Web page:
Table_1_A Systematic Review on Novel Mycobacterium tuberculosis Antigens and Their Discriminatory Potential for the Diagnosis of Latent and Active Tuberculosis.docx (27.04 kB)

Table_1_A Systematic Review on Novel Mycobacterium tuberculosis Antigens and Their Discriminatory Potential for the Diagnosis of Latent and Active Tuberculosis.docx

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posted on 09.11.2018 by Noëmi R. Meier, Marc Jacobsen, Tom H. M. Ottenhoff, Nicole Ritz

Background: Current immunodiagnostic tests for tuberculosis (TB) are based on the detection of an immune response toward mycobacterial antigens injected into the skin or following an in-vitro simulation in interferon gamma-release assays. Both tests have limited sensitivity and are unable to differentiate between tuberculosis infection (LTBI) and active tuberculosis disease (aTB). To overcome this, the use of novel Mycobacterium tuberculosis (M. tuberculosis) stage-specific antigens for the diagnosis of LTBI and aTB has gained interest in recent years. This review summarizes current evidence on novel antigens used for the immunodiagnosis of tuberculosis and discrimination of LTBI and aTB. In addition, results on measured biomarkers after stimulation with novel M. tuberculosis antigens were also reviewed.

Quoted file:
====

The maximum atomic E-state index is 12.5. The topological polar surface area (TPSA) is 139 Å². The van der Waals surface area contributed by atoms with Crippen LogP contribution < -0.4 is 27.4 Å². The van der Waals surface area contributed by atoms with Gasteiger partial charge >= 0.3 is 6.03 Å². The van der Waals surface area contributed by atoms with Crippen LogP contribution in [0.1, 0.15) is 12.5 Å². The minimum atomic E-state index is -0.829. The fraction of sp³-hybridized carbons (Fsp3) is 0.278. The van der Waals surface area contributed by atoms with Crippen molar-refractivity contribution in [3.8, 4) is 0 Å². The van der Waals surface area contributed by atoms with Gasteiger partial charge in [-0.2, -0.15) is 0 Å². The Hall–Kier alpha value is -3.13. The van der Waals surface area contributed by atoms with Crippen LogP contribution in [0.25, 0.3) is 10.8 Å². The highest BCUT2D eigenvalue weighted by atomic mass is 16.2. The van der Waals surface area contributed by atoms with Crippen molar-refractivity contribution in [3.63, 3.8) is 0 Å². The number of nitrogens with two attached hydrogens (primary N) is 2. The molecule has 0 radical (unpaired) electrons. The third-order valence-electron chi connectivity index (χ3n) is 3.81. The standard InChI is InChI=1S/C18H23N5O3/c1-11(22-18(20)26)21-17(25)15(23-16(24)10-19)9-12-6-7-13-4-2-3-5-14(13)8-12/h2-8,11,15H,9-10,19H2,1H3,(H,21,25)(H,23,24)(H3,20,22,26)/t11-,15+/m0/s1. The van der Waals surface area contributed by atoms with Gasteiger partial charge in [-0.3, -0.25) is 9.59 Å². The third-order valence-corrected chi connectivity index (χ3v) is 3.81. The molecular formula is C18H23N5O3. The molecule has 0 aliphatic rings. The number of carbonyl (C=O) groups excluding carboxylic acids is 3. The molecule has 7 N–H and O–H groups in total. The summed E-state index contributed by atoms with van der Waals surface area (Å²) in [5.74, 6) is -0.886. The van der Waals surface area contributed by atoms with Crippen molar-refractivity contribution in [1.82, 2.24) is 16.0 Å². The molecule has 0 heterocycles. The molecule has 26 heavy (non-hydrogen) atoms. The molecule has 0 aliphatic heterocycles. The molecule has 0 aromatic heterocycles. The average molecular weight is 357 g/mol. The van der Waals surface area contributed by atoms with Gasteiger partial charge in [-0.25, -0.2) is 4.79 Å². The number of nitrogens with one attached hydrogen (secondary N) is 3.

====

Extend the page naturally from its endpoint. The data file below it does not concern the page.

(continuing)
Methods: A systematic literature review was performed in Pubmed, EMBASE and web of science searching articles from 2000 up until December 2017. Only articles reporting studies in humans using novel antigens were included.

Results: Of 1,533 articles screened 34 were included in the final analysis. A wide range of novel antigens expressed during different stages and types of LTBI and aTB have been assessed. M. tuberculosis antigens Rv0081, Rv1733c, Rv1737c, Rv2029c, Rv2031 and Rv2628, all encoded by the dormancy of survival regulon, were among the most widely studied antigens and showed the most promising results. These antigens have been shown to have best potential for differentiating LTBI from aTB. In addition, several studies have shown that the inclusion of cytokines other than IFN-γ can improve sensitivity.

Conclusion: There is limited evidence that the inclusion of novel antigens as well as the measurement of other biomarkers than IFN-γ may improve sensitivity and may lead to a discrimination of LTBI from aTB.

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